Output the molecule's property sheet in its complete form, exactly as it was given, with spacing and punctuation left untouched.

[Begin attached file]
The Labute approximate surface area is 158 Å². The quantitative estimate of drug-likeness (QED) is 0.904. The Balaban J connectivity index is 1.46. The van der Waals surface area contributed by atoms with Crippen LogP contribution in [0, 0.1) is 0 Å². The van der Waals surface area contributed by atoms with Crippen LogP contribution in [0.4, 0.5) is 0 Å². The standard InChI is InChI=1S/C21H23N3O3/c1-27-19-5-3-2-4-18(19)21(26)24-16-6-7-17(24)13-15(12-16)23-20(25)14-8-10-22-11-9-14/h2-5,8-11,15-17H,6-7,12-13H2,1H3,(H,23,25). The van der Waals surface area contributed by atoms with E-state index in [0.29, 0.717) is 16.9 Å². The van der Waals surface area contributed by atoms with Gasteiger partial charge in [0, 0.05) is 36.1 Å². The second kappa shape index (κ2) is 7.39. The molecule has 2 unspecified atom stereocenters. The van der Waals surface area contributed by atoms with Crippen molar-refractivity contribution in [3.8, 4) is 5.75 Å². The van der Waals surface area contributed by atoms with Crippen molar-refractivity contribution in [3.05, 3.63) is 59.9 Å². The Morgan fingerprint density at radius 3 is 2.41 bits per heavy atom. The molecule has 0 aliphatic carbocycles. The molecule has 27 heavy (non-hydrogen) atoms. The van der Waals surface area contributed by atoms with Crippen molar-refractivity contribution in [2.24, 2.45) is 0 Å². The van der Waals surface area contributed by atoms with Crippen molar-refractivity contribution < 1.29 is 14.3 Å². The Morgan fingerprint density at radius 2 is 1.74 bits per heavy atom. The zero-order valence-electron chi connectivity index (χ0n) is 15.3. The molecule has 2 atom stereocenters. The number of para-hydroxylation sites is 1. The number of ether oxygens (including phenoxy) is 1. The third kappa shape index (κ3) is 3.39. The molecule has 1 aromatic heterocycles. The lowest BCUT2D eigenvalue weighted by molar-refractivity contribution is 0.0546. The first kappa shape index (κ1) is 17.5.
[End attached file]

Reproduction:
The Labute approximate surface area is 158 Å². The quantitative estimate of drug-likeness (QED) is 0.904. The Balaban J connectivity index is 1.46. The van der Waals surface area contributed by atoms with Crippen LogP contribution in [0, 0.1) is 0 Å². The van der Waals surface area contributed by atoms with Crippen LogP contribution in [0.4, 0.5) is 0 Å². The standard InChI is InChI=1S/C21H23N3O3/c1-27-19-5-3-2-4-18(19)21(26)24-16-6-7-17(24)13-15(12-16)23-20(25)14-8-10-22-11-9-14/h2-5,8-11,15-17H,6-7,12-13H2,1H3,(H,23,25). The van der Waals surface area contributed by atoms with E-state index in [0.29, 0.717) is 16.9 Å². The van der Waals surface area contributed by atoms with Gasteiger partial charge in [0, 0.05) is 36.1 Å². The second kappa shape index (κ2) is 7.39. The molecule has 2 unspecified atom stereocenters. The van der Waals surface area contributed by atoms with Crippen molar-refractivity contribution in [3.8, 4) is 5.75 Å². The van der Waals surface area contributed by atoms with Crippen molar-refractivity contribution in [3.05, 3.63) is 59.9 Å². The Morgan fingerprint density at radius 3 is 2.41 bits per heavy atom. The molecule has 0 aliphatic carbocycles. The molecule has 27 heavy (non-hydrogen) atoms. The van der Waals surface area contributed by atoms with Crippen molar-refractivity contribution in [2.24, 2.45) is 0 Å². The van der Waals surface area contributed by atoms with Crippen molar-refractivity contribution < 1.29 is 14.3 Å². The Morgan fingerprint density at radius 2 is 1.74 bits per heavy atom. The zero-order valence-electron chi connectivity index (χ0n) is 15.3. The molecule has 2 atom stereocenters. The number of para-hydroxylation sites is 1. The number of ether oxygens (including phenoxy) is 1. The third kappa shape index (κ3) is 3.39. The molecule has 1 aromatic heterocycles. The lowest BCUT2D eigenvalue weighted by molar-refractivity contribution is 0.0546. The first kappa shape index (κ1) is 17.5.